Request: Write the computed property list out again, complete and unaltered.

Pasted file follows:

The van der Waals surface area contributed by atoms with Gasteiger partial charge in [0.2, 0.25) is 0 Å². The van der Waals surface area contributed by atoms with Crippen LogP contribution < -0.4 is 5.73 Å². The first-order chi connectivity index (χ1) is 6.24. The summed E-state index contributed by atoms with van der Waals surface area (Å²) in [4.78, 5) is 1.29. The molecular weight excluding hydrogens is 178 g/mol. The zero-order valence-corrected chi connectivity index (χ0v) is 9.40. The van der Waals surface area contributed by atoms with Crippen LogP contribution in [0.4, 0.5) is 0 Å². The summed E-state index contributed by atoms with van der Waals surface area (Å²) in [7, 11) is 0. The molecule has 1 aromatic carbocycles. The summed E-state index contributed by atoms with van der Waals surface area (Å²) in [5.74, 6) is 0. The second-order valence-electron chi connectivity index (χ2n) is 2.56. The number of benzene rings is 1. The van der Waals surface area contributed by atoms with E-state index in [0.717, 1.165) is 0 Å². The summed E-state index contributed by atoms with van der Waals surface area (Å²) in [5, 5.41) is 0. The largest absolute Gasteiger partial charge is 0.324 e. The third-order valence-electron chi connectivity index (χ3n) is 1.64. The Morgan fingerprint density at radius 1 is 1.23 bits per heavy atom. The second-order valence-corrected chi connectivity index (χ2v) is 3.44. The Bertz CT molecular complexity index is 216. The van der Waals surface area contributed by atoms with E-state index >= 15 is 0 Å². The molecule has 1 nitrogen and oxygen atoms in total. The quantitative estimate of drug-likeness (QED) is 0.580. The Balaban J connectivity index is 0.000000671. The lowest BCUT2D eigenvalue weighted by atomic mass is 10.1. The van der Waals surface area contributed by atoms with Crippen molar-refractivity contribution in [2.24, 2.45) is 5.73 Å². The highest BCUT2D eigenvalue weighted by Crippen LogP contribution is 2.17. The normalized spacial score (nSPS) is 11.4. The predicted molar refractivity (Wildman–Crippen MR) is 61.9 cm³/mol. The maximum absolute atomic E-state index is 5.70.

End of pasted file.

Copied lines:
The van der Waals surface area contributed by atoms with Gasteiger partial charge in [0.2, 0.25) is 0 Å². The van der Waals surface area contributed by atoms with Crippen LogP contribution < -0.4 is 5.73 Å². The first-order chi connectivity index (χ1) is 6.24. The summed E-state index contributed by atoms with van der Waals surface area (Å²) in [4.78, 5) is 1.29. The molecular weight excluding hydrogens is 178 g/mol. The zero-order valence-corrected chi connectivity index (χ0v) is 9.40. The van der Waals surface area contributed by atoms with Crippen LogP contribution in [0.4, 0.5) is 0 Å². The summed E-state index contributed by atoms with van der Waals surface area (Å²) in [7, 11) is 0. The molecule has 1 aromatic carbocycles. The summed E-state index contributed by atoms with van der Waals surface area (Å²) in [5.74, 6) is 0. The second-order valence-electron chi connectivity index (χ2n) is 2.56. The number of benzene rings is 1. The van der Waals surface area contributed by atoms with E-state index in [0.717, 1.165) is 0 Å². The summed E-state index contributed by atoms with van der Waals surface area (Å²) in [5, 5.41) is 0. The largest absolute Gasteiger partial charge is 0.324 e. The third-order valence-electron chi connectivity index (χ3n) is 1.64. The Morgan fingerprint density at radius 1 is 1.23 bits per heavy atom. The second-order valence-corrected chi connectivity index (χ2v) is 3.44. The Bertz CT molecular complexity index is 216. The van der Waals surface area contributed by atoms with E-state index >= 15 is 0 Å². The molecule has 1 nitrogen and oxygen atoms in total. The quantitative estimate of drug-likeness (QED) is 0.580. The Balaban J connectivity index is 0.000000671. The lowest BCUT2D eigenvalue weighted by atomic mass is 10.1. The van der Waals surface area contributed by atoms with Crippen molar-refractivity contribution in [2.24, 2.45) is 5.73 Å². The highest BCUT2D eigenvalue weighted by Crippen LogP contribution is 2.17. The normalized spacial score (nSPS) is 11.4. The predicted molar refractivity (Wildman–Crippen MR) is 61.9 cm³/mol. The maximum absolute atomic E-state index is 5.70.